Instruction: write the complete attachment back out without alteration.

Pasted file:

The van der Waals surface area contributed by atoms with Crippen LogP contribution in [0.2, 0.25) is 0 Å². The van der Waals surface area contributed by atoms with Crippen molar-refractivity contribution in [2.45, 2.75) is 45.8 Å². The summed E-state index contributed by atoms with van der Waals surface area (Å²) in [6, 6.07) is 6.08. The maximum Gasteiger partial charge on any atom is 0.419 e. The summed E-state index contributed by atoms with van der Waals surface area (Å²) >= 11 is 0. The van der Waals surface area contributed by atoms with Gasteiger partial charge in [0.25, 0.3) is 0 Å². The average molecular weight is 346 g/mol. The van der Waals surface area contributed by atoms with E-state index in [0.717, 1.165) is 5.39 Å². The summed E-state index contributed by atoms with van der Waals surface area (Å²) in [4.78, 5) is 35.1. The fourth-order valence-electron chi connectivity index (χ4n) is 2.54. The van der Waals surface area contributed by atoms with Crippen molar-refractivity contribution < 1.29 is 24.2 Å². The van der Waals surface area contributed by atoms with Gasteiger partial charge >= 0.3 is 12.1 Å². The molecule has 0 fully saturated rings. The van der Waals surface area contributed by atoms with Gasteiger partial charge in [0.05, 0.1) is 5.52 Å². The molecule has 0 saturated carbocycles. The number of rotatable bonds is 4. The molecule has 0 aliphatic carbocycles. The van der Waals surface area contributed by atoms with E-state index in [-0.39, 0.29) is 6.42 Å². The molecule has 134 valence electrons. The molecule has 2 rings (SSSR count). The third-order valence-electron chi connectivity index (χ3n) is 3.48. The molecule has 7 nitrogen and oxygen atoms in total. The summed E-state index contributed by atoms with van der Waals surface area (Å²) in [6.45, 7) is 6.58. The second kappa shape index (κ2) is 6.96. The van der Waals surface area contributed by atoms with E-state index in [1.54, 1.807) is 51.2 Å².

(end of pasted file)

The van der Waals surface area contributed by atoms with Crippen LogP contribution in [0.2, 0.25) is 0 Å². The van der Waals surface area contributed by atoms with Crippen molar-refractivity contribution in [2.45, 2.75) is 45.8 Å². The summed E-state index contributed by atoms with van der Waals surface area (Å²) in [6, 6.07) is 6.08. The maximum Gasteiger partial charge on any atom is 0.419 e. The summed E-state index contributed by atoms with van der Waals surface area (Å²) >= 11 is 0. The van der Waals surface area contributed by atoms with Gasteiger partial charge in [0.25, 0.3) is 0 Å². The average molecular weight is 346 g/mol. The van der Waals surface area contributed by atoms with E-state index in [0.717, 1.165) is 5.39 Å². The summed E-state index contributed by atoms with van der Waals surface area (Å²) in [4.78, 5) is 35.1. The fourth-order valence-electron chi connectivity index (χ4n) is 2.54. The van der Waals surface area contributed by atoms with Crippen molar-refractivity contribution < 1.29 is 24.2 Å². The van der Waals surface area contributed by atoms with Gasteiger partial charge >= 0.3 is 12.1 Å². The molecule has 0 fully saturated rings. The van der Waals surface area contributed by atoms with Gasteiger partial charge in [0.05, 0.1) is 5.52 Å². The molecule has 0 saturated carbocycles. The number of rotatable bonds is 4. The molecule has 0 aliphatic carbocycles. The van der Waals surface area contributed by atoms with E-state index in [-0.39, 0.29) is 6.42 Å². The molecule has 134 valence electrons. The molecule has 2 rings (SSSR count). The third-order valence-electron chi connectivity index (χ3n) is 3.48. The molecule has 7 nitrogen and oxygen atoms in total. The summed E-state index contributed by atoms with van der Waals surface area (Å²) in [6.45, 7) is 6.58. The second kappa shape index (κ2) is 6.96. The van der Waals surface area contributed by atoms with E-state index in [1.54, 1.807) is 51.2 Å².